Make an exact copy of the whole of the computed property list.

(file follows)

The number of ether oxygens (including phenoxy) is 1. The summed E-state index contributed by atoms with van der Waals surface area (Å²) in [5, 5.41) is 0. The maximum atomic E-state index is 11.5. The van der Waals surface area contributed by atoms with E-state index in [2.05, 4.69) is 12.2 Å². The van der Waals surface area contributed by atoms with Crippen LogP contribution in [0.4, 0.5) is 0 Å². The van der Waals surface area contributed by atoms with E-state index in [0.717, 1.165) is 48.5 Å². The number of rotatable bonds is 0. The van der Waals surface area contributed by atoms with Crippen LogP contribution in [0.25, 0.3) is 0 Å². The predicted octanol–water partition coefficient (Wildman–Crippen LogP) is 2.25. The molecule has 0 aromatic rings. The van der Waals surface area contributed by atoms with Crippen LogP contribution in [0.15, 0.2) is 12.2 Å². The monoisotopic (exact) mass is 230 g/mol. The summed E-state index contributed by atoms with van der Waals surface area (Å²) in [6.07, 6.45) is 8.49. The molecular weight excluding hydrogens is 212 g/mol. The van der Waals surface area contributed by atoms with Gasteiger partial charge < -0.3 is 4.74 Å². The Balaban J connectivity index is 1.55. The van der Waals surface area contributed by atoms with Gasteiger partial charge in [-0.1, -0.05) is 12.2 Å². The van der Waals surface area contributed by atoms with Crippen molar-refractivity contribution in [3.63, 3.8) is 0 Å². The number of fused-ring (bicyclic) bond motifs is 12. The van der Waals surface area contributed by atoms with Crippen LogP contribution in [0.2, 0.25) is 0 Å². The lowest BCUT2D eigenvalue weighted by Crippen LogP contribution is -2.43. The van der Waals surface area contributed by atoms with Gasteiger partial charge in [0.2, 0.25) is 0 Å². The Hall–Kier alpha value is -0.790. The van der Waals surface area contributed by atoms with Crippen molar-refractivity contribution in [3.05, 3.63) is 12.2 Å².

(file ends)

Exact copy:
The number of ether oxygens (including phenoxy) is 1. The summed E-state index contributed by atoms with van der Waals surface area (Å²) in [5, 5.41) is 0. The maximum atomic E-state index is 11.5. The van der Waals surface area contributed by atoms with E-state index in [2.05, 4.69) is 12.2 Å². The van der Waals surface area contributed by atoms with Crippen LogP contribution in [0.4, 0.5) is 0 Å². The van der Waals surface area contributed by atoms with E-state index in [0.717, 1.165) is 48.5 Å². The number of rotatable bonds is 0. The van der Waals surface area contributed by atoms with Crippen LogP contribution in [0.25, 0.3) is 0 Å². The predicted octanol–water partition coefficient (Wildman–Crippen LogP) is 2.25. The molecule has 0 aromatic rings. The van der Waals surface area contributed by atoms with Crippen LogP contribution in [0.15, 0.2) is 12.2 Å². The monoisotopic (exact) mass is 230 g/mol. The summed E-state index contributed by atoms with van der Waals surface area (Å²) in [6.07, 6.45) is 8.49. The molecular weight excluding hydrogens is 212 g/mol. The van der Waals surface area contributed by atoms with Gasteiger partial charge < -0.3 is 4.74 Å². The Balaban J connectivity index is 1.55. The van der Waals surface area contributed by atoms with Gasteiger partial charge in [-0.1, -0.05) is 12.2 Å². The van der Waals surface area contributed by atoms with Crippen molar-refractivity contribution in [3.63, 3.8) is 0 Å². The number of fused-ring (bicyclic) bond motifs is 12. The van der Waals surface area contributed by atoms with Crippen LogP contribution in [0.2, 0.25) is 0 Å². The lowest BCUT2D eigenvalue weighted by Crippen LogP contribution is -2.43. The van der Waals surface area contributed by atoms with Gasteiger partial charge in [0.2, 0.25) is 0 Å². The Hall–Kier alpha value is -0.790. The van der Waals surface area contributed by atoms with Crippen molar-refractivity contribution in [3.05, 3.63) is 12.2 Å².